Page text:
Hello,

We noticed you're browsing in private or incognito mode.

To continue reading this article, please exit incognito mode or log in.

Not an Insider? Subscribe now for unlimited access to online articles.

Intelligent Machines

How to tell if you’re talking to a bot

The five best ways to detect fake social-media accounts.

Twitter recently took drastic action as part of an effort to slow the spread of misinformation through its platform, shutting down more than two million automated accounts, or bots.

But Twitter shuttered only the most egregious, and obvious, offenders. You can expect the tricksters to up their game when it comes to disguising fake users as real ones.

It’s important not to be swayed by fake accounts or waste your time arguing with them, and identifying bots in a Twitter thread has become a strange version of the Turing test. Accusing posters of being bots has even become an oddly satisfying way to insult their intelligence.

Advances in machine learning hint at how bots could become more humanlike. IBM researchers recently demonstrated a system capable of conjuring up a reasonably coherent argument by mining text. And Google’s Duplex software also shows how AI systems can learn to mimic the nuances of human conversation.

But technology might also provide a solution. In 2015 the Defense Advanced Research Projects Agency ran a contest on Twitter bot detection. Participants trained their systems to identify fake accounts using five key data points. The resulting systems are far from perfect (the best worked about 40 percent of the time), but the efforts reveal how best to spot a bot on Twitter. We may come to rely on these signals much more.

  1. User profile
    The most common way to tell if an account is fake is to check out the profile. The most rudimentary bots lack a photo, a link, or any bio. More sophisticated ones might use a photo stolen from the web, or an automatically generated account name.
  2. Tweet syntax
    Using human language is still incredibly hard for machines. A bot’s tweets may reveal its algorithmic logic: they may be formulaic or repetitive, or use responses common in chatbot programs. Missing an obvious joke and rapidly changing the subject are other telltale traits (unfortunately, they are also quite common among human Twitter users).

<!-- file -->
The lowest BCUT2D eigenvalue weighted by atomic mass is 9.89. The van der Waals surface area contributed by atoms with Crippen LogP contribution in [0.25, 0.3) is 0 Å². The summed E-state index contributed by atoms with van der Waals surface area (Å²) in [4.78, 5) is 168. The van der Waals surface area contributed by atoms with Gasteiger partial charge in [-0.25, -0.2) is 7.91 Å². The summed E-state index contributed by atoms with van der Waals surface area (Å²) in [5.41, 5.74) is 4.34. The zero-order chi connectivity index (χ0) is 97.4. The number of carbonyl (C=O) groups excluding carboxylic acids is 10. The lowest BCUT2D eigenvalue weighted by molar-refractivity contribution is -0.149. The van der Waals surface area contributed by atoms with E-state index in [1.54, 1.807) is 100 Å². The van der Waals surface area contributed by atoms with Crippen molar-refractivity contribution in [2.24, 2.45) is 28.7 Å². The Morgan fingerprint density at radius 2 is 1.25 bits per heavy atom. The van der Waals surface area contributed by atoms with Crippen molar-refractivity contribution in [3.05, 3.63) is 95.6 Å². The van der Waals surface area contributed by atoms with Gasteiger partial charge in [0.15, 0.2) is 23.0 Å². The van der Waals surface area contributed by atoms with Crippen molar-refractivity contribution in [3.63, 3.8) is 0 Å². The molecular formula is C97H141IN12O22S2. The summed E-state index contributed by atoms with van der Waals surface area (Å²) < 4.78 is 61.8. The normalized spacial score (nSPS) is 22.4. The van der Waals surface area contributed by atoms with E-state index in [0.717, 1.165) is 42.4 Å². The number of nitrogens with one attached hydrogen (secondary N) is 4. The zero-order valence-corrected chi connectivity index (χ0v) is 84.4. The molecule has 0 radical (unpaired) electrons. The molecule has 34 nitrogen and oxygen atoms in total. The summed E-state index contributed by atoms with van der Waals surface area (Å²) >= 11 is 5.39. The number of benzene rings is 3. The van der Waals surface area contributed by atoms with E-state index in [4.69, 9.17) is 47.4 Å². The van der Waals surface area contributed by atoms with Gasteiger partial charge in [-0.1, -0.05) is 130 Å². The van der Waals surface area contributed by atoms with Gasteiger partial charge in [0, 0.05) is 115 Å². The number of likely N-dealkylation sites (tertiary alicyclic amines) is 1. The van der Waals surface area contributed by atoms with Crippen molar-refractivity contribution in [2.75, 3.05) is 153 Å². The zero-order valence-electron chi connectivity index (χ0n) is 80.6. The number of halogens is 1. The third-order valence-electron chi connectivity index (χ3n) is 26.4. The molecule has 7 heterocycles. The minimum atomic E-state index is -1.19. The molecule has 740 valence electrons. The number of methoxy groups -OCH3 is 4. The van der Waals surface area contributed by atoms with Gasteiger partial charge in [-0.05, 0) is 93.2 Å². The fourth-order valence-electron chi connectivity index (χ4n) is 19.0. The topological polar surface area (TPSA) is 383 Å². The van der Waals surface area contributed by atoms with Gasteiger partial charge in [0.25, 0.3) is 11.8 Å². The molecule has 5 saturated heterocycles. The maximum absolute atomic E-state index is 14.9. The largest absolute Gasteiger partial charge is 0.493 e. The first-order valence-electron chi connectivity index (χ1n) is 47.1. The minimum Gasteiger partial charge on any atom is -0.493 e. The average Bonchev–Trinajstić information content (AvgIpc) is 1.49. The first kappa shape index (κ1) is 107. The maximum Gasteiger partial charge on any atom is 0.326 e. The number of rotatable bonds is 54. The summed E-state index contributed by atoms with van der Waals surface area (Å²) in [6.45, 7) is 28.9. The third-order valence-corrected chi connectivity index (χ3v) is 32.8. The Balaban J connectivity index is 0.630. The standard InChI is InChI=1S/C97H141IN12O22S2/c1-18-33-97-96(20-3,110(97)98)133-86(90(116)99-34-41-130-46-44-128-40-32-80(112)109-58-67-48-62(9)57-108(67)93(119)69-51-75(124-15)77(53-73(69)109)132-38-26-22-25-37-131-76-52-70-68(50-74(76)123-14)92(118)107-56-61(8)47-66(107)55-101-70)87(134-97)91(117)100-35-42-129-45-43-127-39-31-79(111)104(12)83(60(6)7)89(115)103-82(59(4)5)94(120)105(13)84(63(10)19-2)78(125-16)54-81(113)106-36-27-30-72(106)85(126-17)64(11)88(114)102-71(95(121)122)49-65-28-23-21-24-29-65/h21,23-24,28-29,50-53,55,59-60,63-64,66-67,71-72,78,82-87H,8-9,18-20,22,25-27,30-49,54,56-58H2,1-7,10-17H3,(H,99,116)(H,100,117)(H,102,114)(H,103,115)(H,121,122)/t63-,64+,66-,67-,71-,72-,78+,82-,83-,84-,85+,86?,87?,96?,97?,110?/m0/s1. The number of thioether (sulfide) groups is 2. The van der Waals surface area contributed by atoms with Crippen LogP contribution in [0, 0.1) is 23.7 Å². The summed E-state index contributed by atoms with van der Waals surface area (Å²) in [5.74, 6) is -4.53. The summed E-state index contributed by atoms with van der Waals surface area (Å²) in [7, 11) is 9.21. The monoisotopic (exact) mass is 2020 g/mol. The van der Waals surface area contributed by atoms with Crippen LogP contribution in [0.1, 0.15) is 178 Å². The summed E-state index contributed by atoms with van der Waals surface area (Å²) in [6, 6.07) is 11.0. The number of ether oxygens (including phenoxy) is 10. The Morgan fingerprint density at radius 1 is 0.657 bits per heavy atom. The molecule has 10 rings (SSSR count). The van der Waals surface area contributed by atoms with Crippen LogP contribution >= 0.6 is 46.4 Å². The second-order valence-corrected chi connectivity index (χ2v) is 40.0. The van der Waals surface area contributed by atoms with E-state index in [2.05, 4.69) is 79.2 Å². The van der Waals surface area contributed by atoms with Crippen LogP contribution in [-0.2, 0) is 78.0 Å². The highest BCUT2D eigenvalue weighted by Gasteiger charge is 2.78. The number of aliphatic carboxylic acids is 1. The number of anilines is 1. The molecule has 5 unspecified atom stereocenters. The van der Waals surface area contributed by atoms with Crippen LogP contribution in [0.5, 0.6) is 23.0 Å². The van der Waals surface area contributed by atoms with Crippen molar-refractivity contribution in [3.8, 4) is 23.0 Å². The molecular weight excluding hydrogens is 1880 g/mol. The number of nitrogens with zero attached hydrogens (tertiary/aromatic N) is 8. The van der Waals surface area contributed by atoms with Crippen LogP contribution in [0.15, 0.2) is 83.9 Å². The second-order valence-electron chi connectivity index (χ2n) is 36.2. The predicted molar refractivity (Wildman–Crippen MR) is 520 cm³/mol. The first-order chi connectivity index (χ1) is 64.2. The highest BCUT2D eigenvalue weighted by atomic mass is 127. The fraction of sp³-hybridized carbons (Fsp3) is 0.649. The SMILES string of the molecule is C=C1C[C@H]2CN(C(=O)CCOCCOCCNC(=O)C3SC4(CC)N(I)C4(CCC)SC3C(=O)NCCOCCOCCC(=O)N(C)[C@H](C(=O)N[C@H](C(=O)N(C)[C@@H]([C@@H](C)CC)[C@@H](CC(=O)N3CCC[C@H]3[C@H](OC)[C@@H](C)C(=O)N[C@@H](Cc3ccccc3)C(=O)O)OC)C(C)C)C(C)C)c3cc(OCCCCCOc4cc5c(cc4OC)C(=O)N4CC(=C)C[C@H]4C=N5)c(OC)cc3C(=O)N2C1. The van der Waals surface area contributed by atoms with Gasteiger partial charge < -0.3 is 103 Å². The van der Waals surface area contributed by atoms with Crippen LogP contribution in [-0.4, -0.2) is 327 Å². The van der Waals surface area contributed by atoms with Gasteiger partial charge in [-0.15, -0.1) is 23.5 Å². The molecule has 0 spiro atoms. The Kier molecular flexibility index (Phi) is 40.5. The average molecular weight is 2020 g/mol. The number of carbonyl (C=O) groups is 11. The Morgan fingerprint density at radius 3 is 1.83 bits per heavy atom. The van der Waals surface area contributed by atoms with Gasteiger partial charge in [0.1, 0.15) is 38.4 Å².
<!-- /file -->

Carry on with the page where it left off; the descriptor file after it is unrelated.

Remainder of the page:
3. Tweet semantics
    Bots are usually created with a particular end in mind, so they may be overly obsessed with a particular topic, perhaps reposting the same link again and again or tweeting about little else.
  4. Temporal behavior
    Looking at tweets over time can also be revealing. If an account tweets at an impossible rate, at unlikely times, or even too regularly, that can be a good sign that it’s fake. Researchers also found that fake accounts often betray an inconsistent attitude toward topics over time.
  5. Network features
    Network dynamics aren’t visible to most users, but they can reveal a lot about an account. Bots may follow only a few accounts or be followed by many other bots. The tone of a bot’s tweets may also be incongruous with those of its connections, suggesting a lack of any real social interaction.

Keep up with the latest in robots at EmTech Digital.
Don't be left behind.

March 25-26, 2019
San Francisco, CA

Register now
More from Intelligent Machines

Artificial intelligence and robots are transforming how we work and live.

Want more award-winning journalism? Subscribe to Insider Online Only.
  • Insider Online Only {! insider.prices.online !}*

    {! insider.display.menuOptionsLabel !}

    Unlimited online access including articles and video, plus The Download with the top tech stories delivered daily to your inbox.

    See details+

    Unlimited online access including all articles, multimedia, and more

    The Download newsletter with top tech stories delivered daily to your inbox

/3
You've read of three free articles this month. for unlimited online access. You've read of three free articles this month. for unlimited online access. This is your last free article this month. for unlimited online access. You've read all your free articles this month. for unlimited online access. You've read of three free articles this month. for more, or for unlimited online access. for two more free articles, or for unlimited online access.